“In contrast, the HOA is governed by groups of landowners that own large and small groups of properties,” the notice states. “And most of them don’t live in our community year-round and they are less interested and concerned than a resident homeowner, who lives here all the time.”
“The issue of money is moot because local leaders can change that up or down anytime,” the email adds. “A town can run on as little or as much as the community dictates. It depends on leadership, community involvement and the level of services the community wants or needs.”
One thing that both supporters and detractors of the town’s disincorporation appear to agree on is the importance of each individual vote in the upcoming election in deciding the future of the community.
Regardless of the outcome of the election, Byler says his own days as a mayor are coming to an end.
“I respect whatever the voters do, but I will not be able to continue as mayor,” Byler said, noting that much of his attention of late has been devoted to helping out with the medical needs of his adult son, who lives out of state and is battling cancer.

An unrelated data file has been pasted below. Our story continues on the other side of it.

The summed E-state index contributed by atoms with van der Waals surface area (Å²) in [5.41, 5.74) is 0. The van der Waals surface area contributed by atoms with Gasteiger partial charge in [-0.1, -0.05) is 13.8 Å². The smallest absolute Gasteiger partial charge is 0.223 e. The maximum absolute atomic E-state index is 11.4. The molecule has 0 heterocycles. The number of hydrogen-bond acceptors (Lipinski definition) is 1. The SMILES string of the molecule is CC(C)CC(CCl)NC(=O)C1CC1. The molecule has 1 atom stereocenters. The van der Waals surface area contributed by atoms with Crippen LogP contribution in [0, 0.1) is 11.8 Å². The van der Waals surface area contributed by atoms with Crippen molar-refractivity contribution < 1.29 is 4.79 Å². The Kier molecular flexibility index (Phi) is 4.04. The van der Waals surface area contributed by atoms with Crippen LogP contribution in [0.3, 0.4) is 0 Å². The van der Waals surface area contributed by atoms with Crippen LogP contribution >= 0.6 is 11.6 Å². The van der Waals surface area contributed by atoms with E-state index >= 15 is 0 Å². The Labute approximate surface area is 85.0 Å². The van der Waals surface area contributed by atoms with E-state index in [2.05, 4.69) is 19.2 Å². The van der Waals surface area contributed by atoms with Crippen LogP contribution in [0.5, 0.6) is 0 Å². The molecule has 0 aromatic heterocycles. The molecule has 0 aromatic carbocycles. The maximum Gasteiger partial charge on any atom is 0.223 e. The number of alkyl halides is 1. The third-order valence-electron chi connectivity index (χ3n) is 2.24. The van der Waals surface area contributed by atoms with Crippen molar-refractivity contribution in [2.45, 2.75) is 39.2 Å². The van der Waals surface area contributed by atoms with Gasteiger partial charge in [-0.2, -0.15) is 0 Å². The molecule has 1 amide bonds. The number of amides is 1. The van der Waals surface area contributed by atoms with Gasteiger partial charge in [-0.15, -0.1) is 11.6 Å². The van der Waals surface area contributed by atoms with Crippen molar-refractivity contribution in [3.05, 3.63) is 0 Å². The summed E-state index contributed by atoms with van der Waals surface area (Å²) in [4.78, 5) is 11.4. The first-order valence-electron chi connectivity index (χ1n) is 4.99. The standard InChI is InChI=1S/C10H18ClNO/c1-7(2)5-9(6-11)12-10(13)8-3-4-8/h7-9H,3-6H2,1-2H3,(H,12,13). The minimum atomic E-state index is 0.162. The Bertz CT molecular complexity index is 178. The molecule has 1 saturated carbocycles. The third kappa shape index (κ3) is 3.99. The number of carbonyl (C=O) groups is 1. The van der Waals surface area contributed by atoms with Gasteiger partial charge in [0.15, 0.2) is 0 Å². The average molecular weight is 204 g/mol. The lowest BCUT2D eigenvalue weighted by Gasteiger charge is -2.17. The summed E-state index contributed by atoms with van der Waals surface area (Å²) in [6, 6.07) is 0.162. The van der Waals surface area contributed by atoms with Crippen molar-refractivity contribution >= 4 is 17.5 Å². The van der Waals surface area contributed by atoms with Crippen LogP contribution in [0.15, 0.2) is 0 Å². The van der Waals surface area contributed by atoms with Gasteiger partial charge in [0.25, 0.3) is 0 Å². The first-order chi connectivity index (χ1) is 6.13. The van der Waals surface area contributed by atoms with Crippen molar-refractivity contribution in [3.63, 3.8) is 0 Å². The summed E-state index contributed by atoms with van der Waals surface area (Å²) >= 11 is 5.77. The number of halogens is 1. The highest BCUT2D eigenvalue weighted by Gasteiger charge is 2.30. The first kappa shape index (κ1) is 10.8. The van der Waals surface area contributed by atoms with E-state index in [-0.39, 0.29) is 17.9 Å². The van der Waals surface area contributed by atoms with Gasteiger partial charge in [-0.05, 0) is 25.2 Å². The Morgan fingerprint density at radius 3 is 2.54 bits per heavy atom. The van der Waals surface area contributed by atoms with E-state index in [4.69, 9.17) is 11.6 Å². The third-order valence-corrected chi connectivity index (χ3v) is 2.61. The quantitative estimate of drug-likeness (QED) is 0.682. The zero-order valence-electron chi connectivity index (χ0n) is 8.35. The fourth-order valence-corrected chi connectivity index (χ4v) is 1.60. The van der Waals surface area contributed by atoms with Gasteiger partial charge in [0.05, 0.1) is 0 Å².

Byler said he believes a sizable majority of residents want to dissolve the town and he expects that to be reflected in the upcoming vote.
“I expect the vote to be overwhelming to disincorporate the town,” Byler said. “If, for some reason, people vote to keep the town, then those people would have to step up and assume the positions and spend the time and money to run the town. I don’t see that happening.”
Saw, on the other hand, says he remains hopeful the town’s residents will see the value of staying incorporated.
“You can’t run a town, or a business, or anything in life without problems,” Saw said. “There will always be problems. But if you don’t want to do the job, you know, you step down. You don’t make choices for the rest of the whole city just because you think it’s difficult to do your job. You take responsibility. You step down, and somebody else can take the job that’s willing and able and to do it and defend it.”
Source: Saint George News